Are Our Parents To Blame For Our Issues? Part 1

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Do you struggle with the past and the way your parents treated you?

Many of us look at the things in ourselves that we do not like and at the negative reactions from people we do not like, and we wonder, Do these problems exist in my life because of my parents? If they had been better parents, or had treated me better, then surely I’d be a better person with fewer personal and interpersonal problems, right?

First, we see things in ourselves that make us unhappy. When we sit alone, we do not have a sense of gladness about who we are. We even have moments of shame. Poor self-image plagues us, and we tie this to our mom and dad. Because we feel our parents were disappointed with us and found us inadequate while we were growing up, we feel the same way about ourselves as well, even as adults.

We never felt we were good enough for them. We know our parents loved us but we do not feel they ever really liked us or that we were ever good enough for them. An undercurrent of gloom floods us at times, causing us to wonder, Does this stem from how my parents viewed and treated me? If only they could have been the type of parents who really understood me, I’d be happier.

Second, we see things in our relationships that make us unhappy. Others seem to have a poor image of us. Not everyone invites us to be around, and when we show up it seems some are less than glad to see us. Too many times we feel ignored. What is it about us that causes us to be less popular than others?

At work we have not received certain promotions due to the poor reviews by supervisors. But honestly, we feel evaluated unfairly. In general, we struggle with teamwork, friendship, and intimacy. But we have concluded that if our parents had treated us differently and been different themselves, we’d not have the disrepute that we do.

One of the things I have observed about myself as well as about other people is that we come to a point in our lives where we suddenly realize we have crippling imperfections and ruptured relationships. Yes, we are able to contain some of our personal issues and prove winsome in some settings; but more often than we wish to accept, our personality and performance gets a C minus. We get by but never with flying colors. Sometimes we feel as though we are flunking.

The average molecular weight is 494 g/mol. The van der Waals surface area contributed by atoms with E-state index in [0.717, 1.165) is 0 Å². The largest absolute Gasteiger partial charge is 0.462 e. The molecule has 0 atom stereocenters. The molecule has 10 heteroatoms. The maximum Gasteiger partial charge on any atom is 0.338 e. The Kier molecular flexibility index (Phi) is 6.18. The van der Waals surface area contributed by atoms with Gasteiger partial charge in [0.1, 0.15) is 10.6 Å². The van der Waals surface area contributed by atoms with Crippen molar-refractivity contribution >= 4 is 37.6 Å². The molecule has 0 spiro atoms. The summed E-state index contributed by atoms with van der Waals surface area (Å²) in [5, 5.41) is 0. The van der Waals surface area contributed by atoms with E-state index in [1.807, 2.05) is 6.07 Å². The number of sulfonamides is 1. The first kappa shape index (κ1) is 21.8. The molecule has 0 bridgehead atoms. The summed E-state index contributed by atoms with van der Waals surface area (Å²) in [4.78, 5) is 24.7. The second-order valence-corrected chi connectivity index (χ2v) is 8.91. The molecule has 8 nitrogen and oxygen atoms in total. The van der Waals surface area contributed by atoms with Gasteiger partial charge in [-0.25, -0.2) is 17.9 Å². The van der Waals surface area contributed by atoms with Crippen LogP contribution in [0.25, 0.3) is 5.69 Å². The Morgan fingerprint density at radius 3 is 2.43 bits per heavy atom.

Thus we ask: If I had different parents would there be far more personal contentment and meaningful relationships in my life? Would I be happier and more successful? Have my parents damaged my life?

We do not want to assign blame to our mom and dad, but they are first in line in our search for explanations as to why we are the way we are, and why certain people do not accept us. We think, Hey, I was first sad because of my parents. On the heels of their marital fights, I lost some of my childhood happiness. Also, I was first out of control socially with my temper tantrum because I felt that my mom and dad treated me unfairly. Surely, they triggered many of my issues. If they had been different, I’d be different. We persuade ourselves that our inadequacies and inelegance are our parents’ fault.

We then consider other elements. Clearly, their economic limitations prohibited us from going to the best schools, our average IQ is their fault since they genetically transferred their raw intelligence to us, our poor athletic and musical skills are due to their lack of talent in sports and orchestras, and they favored our siblings, leaving us to feel unimportant and unloved.

We see clearly that our parents left their mark on us, and it was not all beneficial.

On the other hand, when they are gracious and kind and nice, we are happy. There is no unpleasant side erupting from us. Thus, they must be the culprits since when we go home for Thanksgiving and Christmas they cause that ugly side to come out of us. The things we hate about ourselves are most pronounced in the home it seems. There has to be a connection with our parents, we tell ourselves.

Since these factors are facts of our upbringing, then blame must be assigned to our parents.

We’re not mean-spirited about it, but we do see other parents and think, Wow! If I was in that other family down the street, if I had their natural talent, if I had their advantages financially and socially, I’d be happier, more successful, romanced, and purposeful.

But we have to take a step back. Is our personal discontent and social disrepute due to genetics and generational sins?

In part 2, we will discuss what the Bible says about this matter. Are children forever damaged because of their parents’ betrayal? Can a child’s sins or afflictions be blamed on the parents? The Bible addresses all of this and more.

 

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